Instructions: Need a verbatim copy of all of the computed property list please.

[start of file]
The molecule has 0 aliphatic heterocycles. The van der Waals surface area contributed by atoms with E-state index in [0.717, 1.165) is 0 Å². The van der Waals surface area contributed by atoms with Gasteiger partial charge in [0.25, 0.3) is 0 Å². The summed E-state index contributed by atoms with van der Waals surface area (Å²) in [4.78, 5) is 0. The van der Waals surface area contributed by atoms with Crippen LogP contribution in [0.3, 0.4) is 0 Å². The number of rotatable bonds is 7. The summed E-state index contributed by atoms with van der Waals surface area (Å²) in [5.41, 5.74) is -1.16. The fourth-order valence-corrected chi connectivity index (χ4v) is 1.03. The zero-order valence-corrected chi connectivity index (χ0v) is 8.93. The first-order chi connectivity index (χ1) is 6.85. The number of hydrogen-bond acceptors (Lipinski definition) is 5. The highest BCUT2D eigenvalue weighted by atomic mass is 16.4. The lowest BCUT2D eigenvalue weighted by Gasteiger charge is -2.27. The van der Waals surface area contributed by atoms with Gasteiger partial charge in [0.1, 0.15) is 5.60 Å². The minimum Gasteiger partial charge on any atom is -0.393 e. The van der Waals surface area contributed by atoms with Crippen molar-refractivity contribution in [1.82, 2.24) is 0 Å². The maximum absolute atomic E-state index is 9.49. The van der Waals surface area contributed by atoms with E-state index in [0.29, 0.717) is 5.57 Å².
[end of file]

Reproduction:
The molecule has 0 aliphatic heterocycles. The van der Waals surface area contributed by atoms with E-state index in [0.717, 1.165) is 0 Å². The van der Waals surface area contributed by atoms with Gasteiger partial charge in [0.25, 0.3) is 0 Å². The summed E-state index contributed by atoms with van der Waals surface area (Å²) in [4.78, 5) is 0. The van der Waals surface area contributed by atoms with Crippen LogP contribution in [0.3, 0.4) is 0 Å². The number of rotatable bonds is 7. The summed E-state index contributed by atoms with van der Waals surface area (Å²) in [5.41, 5.74) is -1.16. The fourth-order valence-corrected chi connectivity index (χ4v) is 1.03. The zero-order valence-corrected chi connectivity index (χ0v) is 8.93. The first-order chi connectivity index (χ1) is 6.85. The number of hydrogen-bond acceptors (Lipinski definition) is 5. The highest BCUT2D eigenvalue weighted by atomic mass is 16.4. The lowest BCUT2D eigenvalue weighted by Gasteiger charge is -2.27. The van der Waals surface area contributed by atoms with Gasteiger partial charge in [0.1, 0.15) is 5.60 Å². The minimum Gasteiger partial charge on any atom is -0.393 e. The van der Waals surface area contributed by atoms with Crippen molar-refractivity contribution in [1.82, 2.24) is 0 Å². The maximum absolute atomic E-state index is 9.49. The van der Waals surface area contributed by atoms with E-state index in [0.29, 0.717) is 5.57 Å².